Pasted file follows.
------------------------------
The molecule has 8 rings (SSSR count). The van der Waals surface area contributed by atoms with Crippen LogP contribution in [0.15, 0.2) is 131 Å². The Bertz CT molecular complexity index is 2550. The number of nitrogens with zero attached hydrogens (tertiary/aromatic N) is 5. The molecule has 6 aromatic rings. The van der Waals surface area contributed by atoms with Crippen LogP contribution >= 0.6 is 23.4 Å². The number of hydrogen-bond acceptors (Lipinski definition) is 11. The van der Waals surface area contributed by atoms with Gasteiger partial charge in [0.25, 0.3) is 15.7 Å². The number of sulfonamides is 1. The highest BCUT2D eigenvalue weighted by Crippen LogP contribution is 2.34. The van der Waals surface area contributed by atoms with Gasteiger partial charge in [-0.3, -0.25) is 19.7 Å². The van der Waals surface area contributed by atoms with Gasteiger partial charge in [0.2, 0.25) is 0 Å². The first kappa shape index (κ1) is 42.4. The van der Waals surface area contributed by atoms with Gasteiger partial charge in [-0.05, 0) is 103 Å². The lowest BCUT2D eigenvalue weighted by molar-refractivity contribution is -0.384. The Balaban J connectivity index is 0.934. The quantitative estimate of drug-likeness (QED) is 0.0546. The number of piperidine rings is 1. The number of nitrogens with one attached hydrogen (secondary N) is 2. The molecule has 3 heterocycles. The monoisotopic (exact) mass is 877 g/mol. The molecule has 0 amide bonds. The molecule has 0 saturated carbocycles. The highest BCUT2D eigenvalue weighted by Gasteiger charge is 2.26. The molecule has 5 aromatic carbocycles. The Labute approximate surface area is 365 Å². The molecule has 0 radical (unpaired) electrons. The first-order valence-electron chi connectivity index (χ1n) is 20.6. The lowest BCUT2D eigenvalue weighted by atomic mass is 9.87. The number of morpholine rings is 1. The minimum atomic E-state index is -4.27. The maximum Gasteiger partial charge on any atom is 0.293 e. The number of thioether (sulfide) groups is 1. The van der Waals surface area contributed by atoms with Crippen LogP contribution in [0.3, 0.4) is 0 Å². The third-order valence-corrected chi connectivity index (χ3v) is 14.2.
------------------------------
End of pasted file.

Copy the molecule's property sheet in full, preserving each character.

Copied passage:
The molecule has 8 rings (SSSR count). The van der Waals surface area contributed by atoms with Crippen LogP contribution in [0.15, 0.2) is 131 Å². The Bertz CT molecular complexity index is 2550. The number of nitrogens with zero attached hydrogens (tertiary/aromatic N) is 5. The molecule has 6 aromatic rings. The van der Waals surface area contributed by atoms with Crippen LogP contribution >= 0.6 is 23.4 Å². The number of hydrogen-bond acceptors (Lipinski definition) is 11. The van der Waals surface area contributed by atoms with Gasteiger partial charge in [0.25, 0.3) is 15.7 Å². The number of sulfonamides is 1. The highest BCUT2D eigenvalue weighted by Crippen LogP contribution is 2.34. The van der Waals surface area contributed by atoms with Gasteiger partial charge in [-0.3, -0.25) is 19.7 Å². The van der Waals surface area contributed by atoms with Gasteiger partial charge in [0.2, 0.25) is 0 Å². The first kappa shape index (κ1) is 42.4. The van der Waals surface area contributed by atoms with Gasteiger partial charge in [-0.05, 0) is 103 Å². The lowest BCUT2D eigenvalue weighted by molar-refractivity contribution is -0.384. The Balaban J connectivity index is 0.934. The quantitative estimate of drug-likeness (QED) is 0.0546. The number of piperidine rings is 1. The number of nitrogens with one attached hydrogen (secondary N) is 2. The molecule has 3 heterocycles. The monoisotopic (exact) mass is 877 g/mol. The molecule has 0 amide bonds. The molecule has 0 saturated carbocycles. The highest BCUT2D eigenvalue weighted by Gasteiger charge is 2.26. The molecule has 5 aromatic carbocycles. The Labute approximate surface area is 365 Å². The molecule has 0 radical (unpaired) electrons. The first-order valence-electron chi connectivity index (χ1n) is 20.6. The lowest BCUT2D eigenvalue weighted by atomic mass is 9.87. The number of morpholine rings is 1. The minimum atomic E-state index is -4.27. The maximum Gasteiger partial charge on any atom is 0.293 e. The number of thioether (sulfide) groups is 1. The van der Waals surface area contributed by atoms with Crippen LogP contribution in [0.3, 0.4) is 0 Å². The third-order valence-corrected chi connectivity index (χ3v) is 14.2.